As New York City cracks down on short-term rentals, landlords are lawyering up to recoup their losses and protect themselves from fines as tenants unlawfully list their leased apartments.
The owner of 207 Columbus Avenue (between 69th and 70th streets) is suing tenant Carmen Magarin de Dominguez for illegally listing her three-bedroom apartment on Airbnb. According to the landlord’s lawyer, Michael Pensabene, a real estate attorney with Rosenberg & Estis, Dominguez is advertising the unit—which she doesn’t reside in—as a space that can accommodate up to 16 guests at a rate of $1,000 per night.
The five-story UWS walkup was hit with a $12,000 fine for violating Local Law 18, according to the NY Post, which first reported on these lawsuits. The law mandates that hosts register their apartments with the city to legally rent their spaces for stays under 30 days.
Even though Airbnb removed Dominguez’s listing on September 21, the landlord is at risk of receiving an additional, potentially more costly fine if Dominguez continues to list her unregistered apartment on other sites like Craigslist and Facebook Marketplace.
Dominguez failed to appear at her court hearing on Monday, but previously claimed that the people coming and going from her apartment were “friends and family” and “roommates.” Another landlord, Wid Realty Corp., is also suing Dominguez and has been trying to evict her since April from an apartment a block away at 227 Columbus Avenue.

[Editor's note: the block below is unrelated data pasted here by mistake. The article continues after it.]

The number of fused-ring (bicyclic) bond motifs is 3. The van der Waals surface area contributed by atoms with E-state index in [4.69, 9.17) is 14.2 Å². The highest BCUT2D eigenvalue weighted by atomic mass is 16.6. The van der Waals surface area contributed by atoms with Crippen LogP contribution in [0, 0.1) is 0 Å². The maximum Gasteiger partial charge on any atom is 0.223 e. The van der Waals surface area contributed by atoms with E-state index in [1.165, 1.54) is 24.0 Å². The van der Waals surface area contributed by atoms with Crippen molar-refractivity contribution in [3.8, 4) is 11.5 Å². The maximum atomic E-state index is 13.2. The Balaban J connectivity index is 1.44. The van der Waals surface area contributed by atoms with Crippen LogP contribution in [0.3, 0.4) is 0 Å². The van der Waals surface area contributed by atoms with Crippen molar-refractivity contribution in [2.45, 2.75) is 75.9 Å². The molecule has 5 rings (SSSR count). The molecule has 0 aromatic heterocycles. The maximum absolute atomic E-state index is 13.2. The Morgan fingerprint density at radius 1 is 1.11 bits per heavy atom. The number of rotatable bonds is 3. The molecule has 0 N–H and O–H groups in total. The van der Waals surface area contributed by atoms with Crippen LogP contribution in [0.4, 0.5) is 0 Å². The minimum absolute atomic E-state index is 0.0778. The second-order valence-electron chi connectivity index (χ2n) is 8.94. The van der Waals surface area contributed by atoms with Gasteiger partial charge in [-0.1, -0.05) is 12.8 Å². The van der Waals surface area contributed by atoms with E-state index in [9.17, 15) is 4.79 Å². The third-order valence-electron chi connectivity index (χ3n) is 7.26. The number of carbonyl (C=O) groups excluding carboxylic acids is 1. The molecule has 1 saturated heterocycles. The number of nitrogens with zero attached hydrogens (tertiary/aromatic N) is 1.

Dominguez has denied Wid Realty Corp.’s claims that she violated multi-dwelling regulations by listing her unit on Airbnb.
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Airbnb says it will fully cooperate with New York’s efforts to enforce the law as it relies on the city’s verification system to reject unregistered hosts. Since the law went into effect, Airbnb’s presence has started plummeting in New York City.
In addition to the city’s struggle to meet the demand for registrations, some stipulations of the new law have made hosting less desirable for New Yorkers. For example, hosts are required to be home when renting their space to visitors, and they’re not permitted to host more than two guests per night.
The implementation of Local Law 18 is raising concerns on Wall Street. According to a Bloomberg report, an “all-time high” of six analysts are advising investors to sell Airbnb stock.
On West 63rd Street, the owner of a unit at 30 Lincoln Plaza is suing 73-year-old tenant Jerome Dewald, claiming he’s been renting out his one-bedroom apartment at the 33-story luxury building for $175 a night, plus a second “private sitting room” for $87 a night.
Dewald admits he has been renting his space on Airbnb and that his apartment was not registered with the city. However, he denies allegations that he brought sheetrock and wooden 2x4s into the building to create an additional bedroom. The building’s 24-hour doormen and surveillance cameras detected Dewald transporting these materials on two occasions.
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If Dewald were creating an additional bedroom, it would be a direct violation of his lease and disregard for required approval from the Department of Buildings.
Dewald’s landlord, S&P Associates, has yet to be fined for his unlawful rental listings, which Airbnb took down after the lawsuit was filed on October 5.
S&P Associates also claims that Dewald hasn’t paid rent since the pandemic, and according to his Airbnb profile, he has a dog, which violates the building’s no-pet policy.
This isn’t the first time Dewald’s infamy landed him in the spotlight. Last year, a video of him holding a bullhorn that shouted “a**hole” at cyclists who ignored the rules of the road in Central Park went viral.
In 2005, Dewald was convicted of fraud and larceny for running two political action committees for opposing candidates Al Gore and George W. Bush. Dewald also ran a PAC as a marijuana legalization advocate that came under scrutiny in New York.